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Show fairness in reclamation of riparian land

By The Standard | Published Wed, August 8th 2018 at 00:00, Updated August 7th 2018 at 21:38 GMT +3

Environment committee chair in the National Assembly Kareke Mbiuki speaks suing the tour of rivers in Nairobi. [Photos: Jeckonia Otieno 26 June 18].

As much as development is desirable, it should not be done at the expense of conserving our riparian. The destruction that came with heavy rains early this year when roads and residential estates got flooded because water could not find its natural level is still fresh in our minds.

Haphazard planning has resulted in the construction of buildings and other structures on riparian land, constricting, for instance, the flow of the Nairobi River that has been a great concern in recent years as the river increasingly becomes a repository of human and industrial waste that is being illegally discharged into the river. At least 66 per cent of the untreated waste is discharged into the Nairobi River.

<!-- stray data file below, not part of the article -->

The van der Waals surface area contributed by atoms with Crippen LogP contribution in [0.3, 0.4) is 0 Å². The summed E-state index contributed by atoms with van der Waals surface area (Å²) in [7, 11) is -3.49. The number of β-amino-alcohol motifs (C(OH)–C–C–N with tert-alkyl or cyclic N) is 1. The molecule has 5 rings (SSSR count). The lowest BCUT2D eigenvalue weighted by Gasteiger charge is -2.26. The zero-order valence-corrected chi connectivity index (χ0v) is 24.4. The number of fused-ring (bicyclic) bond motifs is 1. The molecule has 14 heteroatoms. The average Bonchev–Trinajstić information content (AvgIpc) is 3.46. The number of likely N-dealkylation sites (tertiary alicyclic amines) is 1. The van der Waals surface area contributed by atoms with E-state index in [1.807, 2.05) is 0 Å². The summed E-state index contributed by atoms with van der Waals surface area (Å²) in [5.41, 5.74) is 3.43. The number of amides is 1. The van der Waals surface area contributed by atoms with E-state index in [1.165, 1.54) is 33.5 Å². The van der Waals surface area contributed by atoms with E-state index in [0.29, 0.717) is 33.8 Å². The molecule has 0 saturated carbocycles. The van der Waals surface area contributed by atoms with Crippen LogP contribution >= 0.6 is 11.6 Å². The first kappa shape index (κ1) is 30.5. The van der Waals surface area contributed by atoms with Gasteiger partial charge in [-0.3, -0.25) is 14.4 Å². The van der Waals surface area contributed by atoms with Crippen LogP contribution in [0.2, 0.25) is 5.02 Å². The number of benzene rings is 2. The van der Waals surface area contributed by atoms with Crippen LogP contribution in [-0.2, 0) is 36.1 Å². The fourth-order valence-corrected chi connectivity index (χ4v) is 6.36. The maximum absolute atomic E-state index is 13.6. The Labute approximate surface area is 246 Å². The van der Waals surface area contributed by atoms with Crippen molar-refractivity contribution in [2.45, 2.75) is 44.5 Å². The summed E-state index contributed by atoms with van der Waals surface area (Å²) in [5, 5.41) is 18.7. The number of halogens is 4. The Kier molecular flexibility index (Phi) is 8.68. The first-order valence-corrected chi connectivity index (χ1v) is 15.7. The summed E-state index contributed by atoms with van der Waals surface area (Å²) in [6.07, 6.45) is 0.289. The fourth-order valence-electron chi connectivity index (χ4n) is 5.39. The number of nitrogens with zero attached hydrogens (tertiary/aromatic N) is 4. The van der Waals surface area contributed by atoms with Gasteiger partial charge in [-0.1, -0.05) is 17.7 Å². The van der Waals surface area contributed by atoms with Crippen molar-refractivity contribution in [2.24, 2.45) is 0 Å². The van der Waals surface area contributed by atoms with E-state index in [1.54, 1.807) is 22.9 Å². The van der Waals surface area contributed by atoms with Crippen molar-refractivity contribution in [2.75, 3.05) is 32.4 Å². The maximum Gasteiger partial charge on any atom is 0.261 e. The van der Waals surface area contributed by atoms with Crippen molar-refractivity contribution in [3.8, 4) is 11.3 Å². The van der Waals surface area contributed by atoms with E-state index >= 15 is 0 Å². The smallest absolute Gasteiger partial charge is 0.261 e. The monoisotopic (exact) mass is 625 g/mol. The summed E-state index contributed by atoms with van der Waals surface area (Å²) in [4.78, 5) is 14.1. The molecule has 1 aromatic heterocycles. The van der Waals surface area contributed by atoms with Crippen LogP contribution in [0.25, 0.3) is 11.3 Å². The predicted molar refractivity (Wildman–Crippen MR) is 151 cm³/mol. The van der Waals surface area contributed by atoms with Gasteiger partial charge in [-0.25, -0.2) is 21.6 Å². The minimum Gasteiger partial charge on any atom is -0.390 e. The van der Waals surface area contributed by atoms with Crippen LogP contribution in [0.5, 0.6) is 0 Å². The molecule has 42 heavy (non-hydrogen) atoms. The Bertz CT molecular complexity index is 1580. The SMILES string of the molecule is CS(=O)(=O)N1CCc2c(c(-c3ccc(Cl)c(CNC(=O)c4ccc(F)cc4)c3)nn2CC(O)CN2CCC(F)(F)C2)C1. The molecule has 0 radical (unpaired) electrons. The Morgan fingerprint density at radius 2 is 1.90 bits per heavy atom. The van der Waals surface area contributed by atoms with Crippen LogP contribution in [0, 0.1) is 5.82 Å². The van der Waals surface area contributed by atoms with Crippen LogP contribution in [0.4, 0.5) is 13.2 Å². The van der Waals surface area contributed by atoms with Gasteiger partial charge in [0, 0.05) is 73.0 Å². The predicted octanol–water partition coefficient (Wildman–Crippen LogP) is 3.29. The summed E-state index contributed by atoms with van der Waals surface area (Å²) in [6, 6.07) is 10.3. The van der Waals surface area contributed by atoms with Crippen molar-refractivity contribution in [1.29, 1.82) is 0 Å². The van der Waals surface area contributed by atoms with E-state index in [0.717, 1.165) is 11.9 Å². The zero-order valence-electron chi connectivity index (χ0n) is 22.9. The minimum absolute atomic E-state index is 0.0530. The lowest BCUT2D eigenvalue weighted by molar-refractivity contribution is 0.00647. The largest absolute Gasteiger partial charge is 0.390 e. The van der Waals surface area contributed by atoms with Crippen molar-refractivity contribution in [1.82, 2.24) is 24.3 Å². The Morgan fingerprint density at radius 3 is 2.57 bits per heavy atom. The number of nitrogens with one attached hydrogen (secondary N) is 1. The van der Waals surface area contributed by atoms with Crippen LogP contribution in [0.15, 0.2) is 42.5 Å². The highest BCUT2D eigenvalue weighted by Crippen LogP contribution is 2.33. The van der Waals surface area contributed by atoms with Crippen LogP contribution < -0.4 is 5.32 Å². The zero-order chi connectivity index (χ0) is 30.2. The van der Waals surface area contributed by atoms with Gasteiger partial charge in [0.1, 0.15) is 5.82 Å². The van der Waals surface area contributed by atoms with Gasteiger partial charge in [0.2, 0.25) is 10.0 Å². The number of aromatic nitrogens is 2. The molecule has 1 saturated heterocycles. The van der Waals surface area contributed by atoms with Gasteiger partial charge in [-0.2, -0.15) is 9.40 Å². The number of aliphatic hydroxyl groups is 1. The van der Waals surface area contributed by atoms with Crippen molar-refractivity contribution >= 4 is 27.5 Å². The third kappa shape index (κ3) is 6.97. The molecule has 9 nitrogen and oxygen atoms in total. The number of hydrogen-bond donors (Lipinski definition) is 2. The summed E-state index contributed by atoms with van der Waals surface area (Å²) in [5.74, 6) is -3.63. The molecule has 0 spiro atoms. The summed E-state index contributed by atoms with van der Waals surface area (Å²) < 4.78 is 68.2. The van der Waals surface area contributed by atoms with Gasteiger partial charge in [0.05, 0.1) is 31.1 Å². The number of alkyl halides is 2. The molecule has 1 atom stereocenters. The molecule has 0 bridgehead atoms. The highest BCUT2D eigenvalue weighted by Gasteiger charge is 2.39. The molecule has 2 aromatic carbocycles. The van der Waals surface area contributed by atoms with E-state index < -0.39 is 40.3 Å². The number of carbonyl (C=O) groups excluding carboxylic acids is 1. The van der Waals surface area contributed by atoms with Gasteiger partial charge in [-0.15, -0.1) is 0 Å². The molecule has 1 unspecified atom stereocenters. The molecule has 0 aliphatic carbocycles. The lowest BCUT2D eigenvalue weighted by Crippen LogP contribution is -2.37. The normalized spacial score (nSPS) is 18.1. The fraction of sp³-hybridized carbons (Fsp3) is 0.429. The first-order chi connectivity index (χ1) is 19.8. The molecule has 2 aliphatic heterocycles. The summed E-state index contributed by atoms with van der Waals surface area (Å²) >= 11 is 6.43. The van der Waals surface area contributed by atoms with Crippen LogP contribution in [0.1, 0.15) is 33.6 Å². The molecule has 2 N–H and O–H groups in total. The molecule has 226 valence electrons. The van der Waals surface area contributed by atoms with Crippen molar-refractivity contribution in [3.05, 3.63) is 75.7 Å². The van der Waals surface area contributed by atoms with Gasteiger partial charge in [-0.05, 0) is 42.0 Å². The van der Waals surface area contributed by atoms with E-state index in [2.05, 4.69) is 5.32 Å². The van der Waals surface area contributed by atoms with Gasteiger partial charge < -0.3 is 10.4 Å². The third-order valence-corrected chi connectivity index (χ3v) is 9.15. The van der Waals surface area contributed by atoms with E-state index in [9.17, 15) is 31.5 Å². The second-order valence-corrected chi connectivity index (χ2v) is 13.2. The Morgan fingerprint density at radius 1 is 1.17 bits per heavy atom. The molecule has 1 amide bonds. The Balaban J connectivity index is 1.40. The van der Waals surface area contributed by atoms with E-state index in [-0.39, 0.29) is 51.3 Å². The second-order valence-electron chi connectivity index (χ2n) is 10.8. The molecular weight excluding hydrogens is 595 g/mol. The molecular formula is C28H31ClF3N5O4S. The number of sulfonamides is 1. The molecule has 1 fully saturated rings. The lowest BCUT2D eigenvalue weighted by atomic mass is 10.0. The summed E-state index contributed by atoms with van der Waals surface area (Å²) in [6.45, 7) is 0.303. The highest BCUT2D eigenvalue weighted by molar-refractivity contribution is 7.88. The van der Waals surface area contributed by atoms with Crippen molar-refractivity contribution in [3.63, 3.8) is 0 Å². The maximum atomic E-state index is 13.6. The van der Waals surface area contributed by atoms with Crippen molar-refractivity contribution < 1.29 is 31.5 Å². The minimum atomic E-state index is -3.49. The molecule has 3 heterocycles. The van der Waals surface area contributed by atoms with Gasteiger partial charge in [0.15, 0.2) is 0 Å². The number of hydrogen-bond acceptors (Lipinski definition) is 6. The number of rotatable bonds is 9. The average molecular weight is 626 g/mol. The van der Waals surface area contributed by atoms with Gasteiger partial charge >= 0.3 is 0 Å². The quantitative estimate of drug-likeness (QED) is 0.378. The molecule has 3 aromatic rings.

Garbage from surrounding markets and informal settlements along the river bank finds its way into the river, thus worsening the pollution menace. Since 2008 there have been plans to move more than 12,500 informal settlement dwellers along the banks of Nairobi River. Consequently, Sh12 billion was set aside.  In early 2017, Water Resources Management Authority (WRMA) earmarked Sh2.5 billion to clean Nairobi and Athi Rivers. The results are yet to be seen.

The demolition of illegal structures on riparian land should be supported by all as the Nairobi County government finally embarks on cleaning the Nairobi River and reclaim all the riparian areas on which there is encroachment.  

The demolition, however, should cut across the board and not spare some powerful individuals. Already, there are cries the demolition of the petrol station and eatery on Riverside Drive in Kileleshwa, Nairobi was selective. The affected should be given ample time to evacuate.

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